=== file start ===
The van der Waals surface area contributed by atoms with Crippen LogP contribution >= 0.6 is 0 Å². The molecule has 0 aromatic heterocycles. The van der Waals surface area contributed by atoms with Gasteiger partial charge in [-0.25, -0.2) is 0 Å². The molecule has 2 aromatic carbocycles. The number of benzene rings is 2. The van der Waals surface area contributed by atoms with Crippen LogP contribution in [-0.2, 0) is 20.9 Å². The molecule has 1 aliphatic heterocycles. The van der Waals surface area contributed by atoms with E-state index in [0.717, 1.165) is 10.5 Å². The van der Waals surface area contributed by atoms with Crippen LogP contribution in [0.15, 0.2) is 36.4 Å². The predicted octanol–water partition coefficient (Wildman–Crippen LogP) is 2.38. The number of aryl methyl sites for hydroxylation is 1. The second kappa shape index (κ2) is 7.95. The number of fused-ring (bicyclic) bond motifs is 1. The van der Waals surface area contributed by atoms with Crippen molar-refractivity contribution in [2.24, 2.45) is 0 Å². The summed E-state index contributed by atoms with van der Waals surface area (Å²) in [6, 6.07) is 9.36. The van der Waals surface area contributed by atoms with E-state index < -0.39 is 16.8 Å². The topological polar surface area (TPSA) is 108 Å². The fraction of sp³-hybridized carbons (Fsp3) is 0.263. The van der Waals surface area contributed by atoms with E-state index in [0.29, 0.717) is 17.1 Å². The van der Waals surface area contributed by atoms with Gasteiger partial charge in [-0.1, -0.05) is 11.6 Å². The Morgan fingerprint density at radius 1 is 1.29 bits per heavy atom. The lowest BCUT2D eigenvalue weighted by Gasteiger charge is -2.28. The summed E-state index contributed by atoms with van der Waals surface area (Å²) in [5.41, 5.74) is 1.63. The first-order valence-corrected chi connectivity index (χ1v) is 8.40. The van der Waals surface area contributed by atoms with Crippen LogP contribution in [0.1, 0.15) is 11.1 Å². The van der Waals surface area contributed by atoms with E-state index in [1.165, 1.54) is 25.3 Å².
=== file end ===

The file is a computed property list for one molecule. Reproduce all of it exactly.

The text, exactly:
The van der Waals surface area contributed by atoms with Crippen LogP contribution >= 0.6 is 0 Å². The molecule has 0 aromatic heterocycles. The van der Waals surface area contributed by atoms with Gasteiger partial charge in [-0.25, -0.2) is 0 Å². The molecule has 2 aromatic carbocycles. The number of benzene rings is 2. The van der Waals surface area contributed by atoms with Crippen LogP contribution in [-0.2, 0) is 20.9 Å². The molecule has 1 aliphatic heterocycles. The van der Waals surface area contributed by atoms with E-state index in [0.717, 1.165) is 10.5 Å². The van der Waals surface area contributed by atoms with Crippen LogP contribution in [0.15, 0.2) is 36.4 Å². The predicted octanol–water partition coefficient (Wildman–Crippen LogP) is 2.38. The number of aryl methyl sites for hydroxylation is 1. The second kappa shape index (κ2) is 7.95. The number of fused-ring (bicyclic) bond motifs is 1. The van der Waals surface area contributed by atoms with Crippen molar-refractivity contribution in [2.24, 2.45) is 0 Å². The summed E-state index contributed by atoms with van der Waals surface area (Å²) in [6, 6.07) is 9.36. The van der Waals surface area contributed by atoms with E-state index < -0.39 is 16.8 Å². The topological polar surface area (TPSA) is 108 Å². The fraction of sp³-hybridized carbons (Fsp3) is 0.263. The van der Waals surface area contributed by atoms with E-state index in [0.29, 0.717) is 17.1 Å². The van der Waals surface area contributed by atoms with Gasteiger partial charge in [-0.1, -0.05) is 11.6 Å². The Morgan fingerprint density at radius 1 is 1.29 bits per heavy atom. The lowest BCUT2D eigenvalue weighted by Gasteiger charge is -2.28. The summed E-state index contributed by atoms with van der Waals surface area (Å²) in [5.41, 5.74) is 1.63. The first-order valence-corrected chi connectivity index (χ1v) is 8.40. The van der Waals surface area contributed by atoms with Crippen LogP contribution in [0.1, 0.15) is 11.1 Å². The van der Waals surface area contributed by atoms with E-state index in [1.165, 1.54) is 25.3 Å².